Privacy advocates had an ally in Connecticut's former attorney general Richard Blumenthal, who, with the backing of 40 other states, issued a Civil Investigative Demand-the equivalent of a subpoena-to Google in December 2010.
The demand directed the company to turn over the Wi-Fi payload that its Street View cars collected from unsecured networks to the state.
However, while Blumenthal may have been gearing up for a fight-particularly after Google refused to comply with the demand–his successor as attorney general, George Jepsen, who took office in January after Blumenthal was elected to the U.S. Senate, took a different tack. Jepsen reached an agreement with Google to settle the matter out of court.
In a press release announcing the decision to settle the case with Google, Jepsen was quoted as saying, "[W]e can proceed to negotiate a settlement of the critical privacy issues implicated here without the need for a protracted and costly fight in the courts, although we are ready to do so if we are unable to come to a satisfactory agreement through negotiation."
Assistant attorney general Phillip Rosario, reached by phone, concurred that a negotiated settlement yields faster results. "With a trial, you have findings of fact and a verdict. A negotiation allows you to reach an agreement without as long of a findings process," Rosario says. Once again, consumer groups and privacy advocates were disappointed with the outcome.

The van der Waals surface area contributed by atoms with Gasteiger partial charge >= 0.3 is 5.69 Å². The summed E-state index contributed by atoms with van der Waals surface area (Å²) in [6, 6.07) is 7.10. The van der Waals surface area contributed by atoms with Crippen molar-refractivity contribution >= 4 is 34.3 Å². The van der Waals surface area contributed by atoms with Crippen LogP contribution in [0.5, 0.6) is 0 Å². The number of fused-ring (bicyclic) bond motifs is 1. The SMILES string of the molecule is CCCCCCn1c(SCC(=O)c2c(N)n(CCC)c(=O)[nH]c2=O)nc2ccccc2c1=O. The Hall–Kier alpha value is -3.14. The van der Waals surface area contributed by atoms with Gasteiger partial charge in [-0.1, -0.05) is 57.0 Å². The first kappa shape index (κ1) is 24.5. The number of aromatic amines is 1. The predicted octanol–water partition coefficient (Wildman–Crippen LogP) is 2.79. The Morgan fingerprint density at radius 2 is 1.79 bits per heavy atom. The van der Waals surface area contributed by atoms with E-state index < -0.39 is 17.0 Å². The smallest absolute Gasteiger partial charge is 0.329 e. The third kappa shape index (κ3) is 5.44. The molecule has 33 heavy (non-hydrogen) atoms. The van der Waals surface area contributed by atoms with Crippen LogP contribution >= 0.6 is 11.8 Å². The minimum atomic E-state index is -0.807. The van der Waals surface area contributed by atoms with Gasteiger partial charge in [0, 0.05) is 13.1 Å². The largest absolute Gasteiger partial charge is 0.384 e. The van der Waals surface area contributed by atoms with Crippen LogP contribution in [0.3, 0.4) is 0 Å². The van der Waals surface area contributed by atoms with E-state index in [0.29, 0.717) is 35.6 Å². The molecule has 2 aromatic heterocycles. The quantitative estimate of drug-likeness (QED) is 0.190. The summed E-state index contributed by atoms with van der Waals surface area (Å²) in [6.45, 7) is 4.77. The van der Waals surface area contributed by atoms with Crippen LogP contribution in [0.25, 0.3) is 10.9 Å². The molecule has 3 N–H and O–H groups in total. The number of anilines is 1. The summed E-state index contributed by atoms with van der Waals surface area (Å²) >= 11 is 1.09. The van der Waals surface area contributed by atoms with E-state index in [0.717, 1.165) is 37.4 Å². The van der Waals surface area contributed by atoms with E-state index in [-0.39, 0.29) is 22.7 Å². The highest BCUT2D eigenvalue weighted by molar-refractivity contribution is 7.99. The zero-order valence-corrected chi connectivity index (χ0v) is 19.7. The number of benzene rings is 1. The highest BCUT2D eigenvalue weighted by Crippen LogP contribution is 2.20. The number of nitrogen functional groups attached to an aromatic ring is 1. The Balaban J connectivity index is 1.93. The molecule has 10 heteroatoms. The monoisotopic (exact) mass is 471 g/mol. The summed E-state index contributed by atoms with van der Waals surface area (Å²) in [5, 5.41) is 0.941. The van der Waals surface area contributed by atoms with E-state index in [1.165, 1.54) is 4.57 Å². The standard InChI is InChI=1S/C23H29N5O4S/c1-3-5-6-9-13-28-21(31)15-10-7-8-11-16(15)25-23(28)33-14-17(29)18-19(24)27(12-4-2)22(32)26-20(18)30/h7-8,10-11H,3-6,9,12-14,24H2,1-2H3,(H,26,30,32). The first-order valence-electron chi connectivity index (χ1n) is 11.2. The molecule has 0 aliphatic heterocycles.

"The details of the biggest privacy breach in history shouldn't be settled in secret," Consumer Watchdog's Simpson says. It is now imperative, Simpson insists, that Congress call Google CEO Eric Schmidt to testify on the subject so that the public can be made aware of the details of when, why, and how the company collected personal data.
Consumer Watchdog went so far as to produce a satirical video in which it depicts a computer-animated Schmidt sitting in a hearing room taking questions from a senator. When the animated senator asks how he can avoid being "spied on," the animated Schmidt replies, "Senator, you could move. Or you could change your name."
The sinister cartoon CEO continues, "Senator, we know where you are, we know where you've been, we can more or less know what you're thinking about."
Simpson is hopeful that a couple of recent developments will help to shed more light on what Google did and why. The first was a request from two congressmen-John Barrow, D-Ga.,and Mike Rogers, R-Mich.-for the Federal Communications Commission to launch a full investigation into the incident.
The second development was the creation of the Subcommittee on Privacy, Technology and the Law under the Senate Judiciary Committee. This subcommittee, chaired by Senator Al Franken, D-Minn., would have jurisdiction over the set of issues related to Google's collection of payload data, and it would be in a position to hold the kind of hearings that Simpson would like to see. Adding to the likelihood that the new subcommittee will take up the issue: Newly elected Senator Blumenthal is one of its members.
Speaking to the online political newspaper POLITICO, Blumenthal said, "There's a range of potential opportunities for oversight and scrutiny by a member of the U.S. Congress-including letters, meetings hearings, and potentially even legislation."